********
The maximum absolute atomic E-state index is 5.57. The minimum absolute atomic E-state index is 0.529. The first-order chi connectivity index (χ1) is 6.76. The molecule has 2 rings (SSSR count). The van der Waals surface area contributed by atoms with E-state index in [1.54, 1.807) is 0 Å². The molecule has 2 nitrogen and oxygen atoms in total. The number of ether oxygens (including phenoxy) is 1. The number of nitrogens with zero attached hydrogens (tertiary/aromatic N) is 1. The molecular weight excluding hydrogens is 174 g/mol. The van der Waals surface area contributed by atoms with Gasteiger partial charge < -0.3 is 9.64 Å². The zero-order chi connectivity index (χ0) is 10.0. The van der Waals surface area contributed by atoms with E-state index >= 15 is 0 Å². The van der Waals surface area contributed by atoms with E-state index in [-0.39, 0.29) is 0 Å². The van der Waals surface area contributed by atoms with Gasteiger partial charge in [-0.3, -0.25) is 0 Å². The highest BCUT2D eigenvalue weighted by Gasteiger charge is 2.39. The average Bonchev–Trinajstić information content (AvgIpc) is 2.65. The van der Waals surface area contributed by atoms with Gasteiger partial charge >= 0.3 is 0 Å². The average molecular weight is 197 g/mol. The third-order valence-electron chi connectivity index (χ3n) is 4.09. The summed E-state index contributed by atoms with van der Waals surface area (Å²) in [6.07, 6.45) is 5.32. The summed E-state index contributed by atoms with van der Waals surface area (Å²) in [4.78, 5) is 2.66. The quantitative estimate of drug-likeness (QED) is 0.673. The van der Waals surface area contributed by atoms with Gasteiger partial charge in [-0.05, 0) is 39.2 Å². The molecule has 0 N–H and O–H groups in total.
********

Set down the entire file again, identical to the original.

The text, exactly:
The maximum absolute atomic E-state index is 5.57. The minimum absolute atomic E-state index is 0.529. The first-order chi connectivity index (χ1) is 6.76. The molecule has 2 rings (SSSR count). The van der Waals surface area contributed by atoms with E-state index in [1.54, 1.807) is 0 Å². The molecule has 2 nitrogen and oxygen atoms in total. The number of ether oxygens (including phenoxy) is 1. The number of nitrogens with zero attached hydrogens (tertiary/aromatic N) is 1. The molecular weight excluding hydrogens is 174 g/mol. The van der Waals surface area contributed by atoms with Gasteiger partial charge < -0.3 is 9.64 Å². The zero-order chi connectivity index (χ0) is 10.0. The van der Waals surface area contributed by atoms with E-state index >= 15 is 0 Å². The van der Waals surface area contributed by atoms with E-state index in [-0.39, 0.29) is 0 Å². The van der Waals surface area contributed by atoms with Gasteiger partial charge in [-0.3, -0.25) is 0 Å². The highest BCUT2D eigenvalue weighted by Gasteiger charge is 2.39. The average Bonchev–Trinajstić information content (AvgIpc) is 2.65. The van der Waals surface area contributed by atoms with Gasteiger partial charge >= 0.3 is 0 Å². The average molecular weight is 197 g/mol. The third-order valence-electron chi connectivity index (χ3n) is 4.09. The summed E-state index contributed by atoms with van der Waals surface area (Å²) in [6.07, 6.45) is 5.32. The summed E-state index contributed by atoms with van der Waals surface area (Å²) in [4.78, 5) is 2.66. The quantitative estimate of drug-likeness (QED) is 0.673. The van der Waals surface area contributed by atoms with Gasteiger partial charge in [-0.05, 0) is 39.2 Å². The molecule has 0 N–H and O–H groups in total.